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Block Watch returns to Tsawwassen

In response to a spike in local crime, a Tsawwassen man has reinvigorated the neighbourhood block watch program which now boasts 140 members. In September, P.A.
block watch
Cindy Andresen is a member of the Tsawwassen Crime Watch.

In response to a spike in local crime, a Tsawwassen man has reinvigorated the neighbourhood block watch program which now boasts 140 members.

In September, P.A. Olson answered a knock on his door to find a woman in tears asking him if he knew anything about the backpack that was left in his front yard. The woman explained the bag contained cancer medication for her husband who was undergoing chemotherapy. The bag was kept in her husband’s truck, but the vehicle had been broken into and rifled through before the bag was taken and somehow made its way to Olson’s front lawn.

“That pissed me off to the point where I'm like I have to do something," Olson said recounting the event in an interview with the Optimist.

When thinking of what to do next, Olson remembered his time growing up in Delta in the 1980s and the very active neighbourhood watch. Olson said being a part of the program told kids it was a safe place to go and indicated the home’s occupants were watching out for their neighbours.

After some investigation, Olson found that Delta’s block watch program was not nearly as active as it once was due to lack of interest.

Curious, Olson posted to Facebook asking Delta residents if they would be interested in revamping the program. What ensued was an overwhelming response of support and interest, quickly followed by approximately 100 names of people showing interest in becoming part of the watch. 

Out of those 100, about 25 to 30 expressed interest in being a block watch captain or co-captain.

To become a block watch captain or co-captain, one must complete a police information check, canvass their neighbourhood and fill out a participation list according to how many of their neighbours would also like to take part. The completed participant List and a map of the captain’s block must then be emailed back to the DPD.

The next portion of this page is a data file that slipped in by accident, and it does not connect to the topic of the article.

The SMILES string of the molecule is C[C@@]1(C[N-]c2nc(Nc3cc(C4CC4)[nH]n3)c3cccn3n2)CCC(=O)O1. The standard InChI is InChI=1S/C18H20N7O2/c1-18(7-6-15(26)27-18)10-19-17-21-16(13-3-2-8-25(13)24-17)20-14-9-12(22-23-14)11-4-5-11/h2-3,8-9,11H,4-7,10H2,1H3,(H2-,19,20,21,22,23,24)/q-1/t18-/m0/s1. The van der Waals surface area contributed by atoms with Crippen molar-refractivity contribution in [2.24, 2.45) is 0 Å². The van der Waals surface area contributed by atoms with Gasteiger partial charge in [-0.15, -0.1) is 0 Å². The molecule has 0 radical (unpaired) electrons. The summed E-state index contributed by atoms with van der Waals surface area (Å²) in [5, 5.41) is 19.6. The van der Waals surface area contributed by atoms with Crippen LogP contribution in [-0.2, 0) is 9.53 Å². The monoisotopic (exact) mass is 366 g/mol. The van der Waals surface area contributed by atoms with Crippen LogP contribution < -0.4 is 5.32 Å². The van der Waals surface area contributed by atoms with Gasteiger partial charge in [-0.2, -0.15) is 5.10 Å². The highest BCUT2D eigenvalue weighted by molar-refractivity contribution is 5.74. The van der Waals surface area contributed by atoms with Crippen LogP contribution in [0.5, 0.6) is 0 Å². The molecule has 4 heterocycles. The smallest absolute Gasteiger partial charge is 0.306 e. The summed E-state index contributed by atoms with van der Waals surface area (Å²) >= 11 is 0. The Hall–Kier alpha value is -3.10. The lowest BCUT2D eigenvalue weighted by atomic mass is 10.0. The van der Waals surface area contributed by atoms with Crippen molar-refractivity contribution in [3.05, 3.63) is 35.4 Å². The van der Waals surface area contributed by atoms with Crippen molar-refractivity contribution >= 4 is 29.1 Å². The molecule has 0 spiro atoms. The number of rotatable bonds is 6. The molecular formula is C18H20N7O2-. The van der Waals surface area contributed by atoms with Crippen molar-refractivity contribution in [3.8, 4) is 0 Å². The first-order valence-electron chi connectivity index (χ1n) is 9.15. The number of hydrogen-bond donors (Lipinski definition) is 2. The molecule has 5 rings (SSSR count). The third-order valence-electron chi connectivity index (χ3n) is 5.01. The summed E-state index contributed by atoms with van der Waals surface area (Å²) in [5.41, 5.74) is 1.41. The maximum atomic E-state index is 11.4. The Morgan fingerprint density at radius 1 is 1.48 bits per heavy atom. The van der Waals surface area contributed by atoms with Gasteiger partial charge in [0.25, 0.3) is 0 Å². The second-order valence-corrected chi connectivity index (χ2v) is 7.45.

The captain will then receive an email from the Delta Police with quarterly newsletters and/or any other time there are things to be aware of in their area. The captain then distributes the information to the people on their participant list via email.

In addition to the email chain, Olson has created a WhatsApp group for all members of the block watch program. Anything suspicious will be reported both to the police and the appropriate channel in the WhatsApp group.

So far, Olson says there are 25 captains and/or co-captains who are now in the process of canvassing their neighbourhoods.

Olson mentioned the block watch program he knew as a kid would conduct walks around the neighborhood. However, the DPD has mandated no patrols of any kind will be conducted by members of this new block watch initiative.

A side effect of keeping each neighbourhood a little safer, Olson says the once lost sense of community is being found again.

“We've lost that small town feeling, that small town vibe and we need to get it back and that starts with knowing who your neighbours are,” Olson said. "Anybody can quickly write a Facebook post, unless you're the person it happened to or you know somebody it happened to you kind of skip it over. There's no real accountability as far as that's concerned."

With 25 captains/co-captains canvassing their neighbourhoods Olson is confident the Tsawwassen block watch program is well on its way to getting over 1,000 people involved.

In terms of the communities that have shown the most interest, Olson says Boundary Bay is well covered as is Beach Grove. Where the program needs help though is Pebble Hill, English Bluff and central and eastern Tsawwassen.

If you are interested in joining the Tsawwassen Block Watch program, you can contact P.A. Olson at